Gboyega Falode, a corper, said, “DSTV is luxury that why you hardly find one in homes of common masses. The packages in contrast to the bouquets cost makes it more luxurious. Take for example, the cheapest package they offer is the DSTV Access, which is between
N1,500 and N1,800, trust me, 70 percent of the channels are not worth watching. To enjoy DSTV you need to go for at least the Compact package which cost over N9,000 and thats an impossible amount to pay at the end of every month for an average Nigerian who earns a minimum wage.”
Stanley Ikechukwu a digital marketing expert, said, “I dont see DSTV as a luxury product, but what makes it luxurious is the fact that, to really enjoy the use of your device you need to have a generator and you need to fuel it. What am saying in essence is that many of us consider it as luxury because power is a big problem in Nigeria. Take for instance, I just paid for my DSTV subscription this month and ever since then, PHCN has decided not to give me light, so to watch my DSTV, I have had to buy fuel of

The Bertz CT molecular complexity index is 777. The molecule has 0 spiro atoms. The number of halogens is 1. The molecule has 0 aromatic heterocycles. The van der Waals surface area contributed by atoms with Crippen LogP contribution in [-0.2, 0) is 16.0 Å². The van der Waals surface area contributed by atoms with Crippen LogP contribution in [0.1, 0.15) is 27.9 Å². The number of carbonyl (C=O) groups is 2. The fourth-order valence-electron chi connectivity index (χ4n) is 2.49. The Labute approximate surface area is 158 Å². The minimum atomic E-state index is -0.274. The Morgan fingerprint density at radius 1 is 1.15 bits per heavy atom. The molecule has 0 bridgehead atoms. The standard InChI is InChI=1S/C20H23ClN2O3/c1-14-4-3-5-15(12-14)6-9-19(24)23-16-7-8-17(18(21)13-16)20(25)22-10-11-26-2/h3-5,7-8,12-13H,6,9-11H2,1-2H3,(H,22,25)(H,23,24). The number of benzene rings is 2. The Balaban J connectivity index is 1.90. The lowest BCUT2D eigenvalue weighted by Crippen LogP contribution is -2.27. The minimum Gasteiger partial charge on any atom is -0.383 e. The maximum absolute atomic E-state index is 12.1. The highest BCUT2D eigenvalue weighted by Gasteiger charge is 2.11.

N1,000 daily, which as of now is even more than what I paid for the package and that doesn’t concern DSTv as a company whether I used it or not, when the month comes to an end, it expires.”
Olamide Shadeko, a banker: “DSTV in Nigeria is a luxury product, I have had the opportunity to live in South Africa, DSTV is not as expensive over there as compare to what it is in Nigeria. You may recall that the decoder itself is not the source of income but the monthly subscription. I understand that the cost of doing business in Nigeria is very high but DSTV is not investing extra in satellite television in recieving countries like Nigeria, so my question is why cant a common man afford it?”
Okafor Emma, an importer, said, “DSTV is Luxury following how you asked me the question, DSTV inline with importation is a luxury item and the government has placed crazy charges (tax) on items like that. So by the time the decorders are cleared at the port, DSTV will have no other option than to make the money back from the end users. What make DSTV luxury is government unfavourable policies.”